Previous studies have indicated a paucity of SINEs within the genomes of the guinea pig and nutria, representatives of the Hystricognathi suborder of rodents. More recent work has shown that the guinea pig genome contains a large number of B1 elements, expanding to various levels among different rodents. In this work we utilized A–B PCR and screened GenBank with sequences from isolated clones to identify potentially uncharacterized SINEs within the guinea pig genome, and identified numerous sequences with a high degree of similarity (>92%) specific to the guinea pig. The presence of A-tails and flanking direct repeats associated with these sequences supported the identification of a full-length SINE, with a consensus sequence notably distinct from other rodent SINEs. Although most similar to the ID SINE, it clearly was not derived from the known ID master gene (BC1), hence we refer to this element as guinea pig ID-like (GPIDL). Using the consensus to screen the guinea pig genomic database (Assembly CavPor2) with Ensembl BlastView, we estimated at least 100,000 copies, which contrasts markedly to just over 100 copies of ID elements. Additionally we provided evidence of recent integrations of GPIDL as two of seven analyzed conserved GPIDL-containing loci demonstrated presence/absence variants in Cavia porcellus and C. aperea. Using intra-IDL PCR and sequence analyses we also provide evidence that GPIDL is derived from a hystricognath-specific SINE family. These results demonstrate that this SINE family continues to contribute to the dynamics of genomes of hystricognath rodents.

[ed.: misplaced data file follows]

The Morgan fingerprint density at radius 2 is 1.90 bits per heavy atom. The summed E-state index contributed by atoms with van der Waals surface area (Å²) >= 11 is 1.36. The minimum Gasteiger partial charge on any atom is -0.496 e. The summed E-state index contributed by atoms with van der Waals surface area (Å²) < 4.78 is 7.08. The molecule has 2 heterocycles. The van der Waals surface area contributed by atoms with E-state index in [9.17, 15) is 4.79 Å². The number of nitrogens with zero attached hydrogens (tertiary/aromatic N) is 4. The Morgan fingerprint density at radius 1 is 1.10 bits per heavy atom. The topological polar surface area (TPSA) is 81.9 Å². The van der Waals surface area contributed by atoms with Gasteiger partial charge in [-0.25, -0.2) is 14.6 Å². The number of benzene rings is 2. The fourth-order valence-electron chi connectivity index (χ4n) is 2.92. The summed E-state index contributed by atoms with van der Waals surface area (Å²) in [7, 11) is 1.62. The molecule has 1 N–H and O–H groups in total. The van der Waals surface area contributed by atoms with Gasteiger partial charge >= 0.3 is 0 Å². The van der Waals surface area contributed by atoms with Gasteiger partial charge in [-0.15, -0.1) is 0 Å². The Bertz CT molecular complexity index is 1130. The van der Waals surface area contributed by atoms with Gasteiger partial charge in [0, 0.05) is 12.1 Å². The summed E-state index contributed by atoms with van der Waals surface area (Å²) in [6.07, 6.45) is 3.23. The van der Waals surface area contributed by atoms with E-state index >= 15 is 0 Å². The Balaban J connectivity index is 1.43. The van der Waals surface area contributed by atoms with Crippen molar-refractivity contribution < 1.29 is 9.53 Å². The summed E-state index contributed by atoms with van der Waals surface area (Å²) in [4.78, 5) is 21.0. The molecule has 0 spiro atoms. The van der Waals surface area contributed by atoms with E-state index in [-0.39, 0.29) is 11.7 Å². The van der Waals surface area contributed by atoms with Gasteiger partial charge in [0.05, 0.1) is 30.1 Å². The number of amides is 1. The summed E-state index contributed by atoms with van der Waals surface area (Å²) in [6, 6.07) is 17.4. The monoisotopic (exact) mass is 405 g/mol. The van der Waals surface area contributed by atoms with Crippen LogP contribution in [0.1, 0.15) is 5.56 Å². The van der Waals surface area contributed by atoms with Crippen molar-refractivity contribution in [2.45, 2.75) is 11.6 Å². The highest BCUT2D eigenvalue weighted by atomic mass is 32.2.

Genome Evolution; ID elements; Retrotransposons; Rodent Genomes; SINEs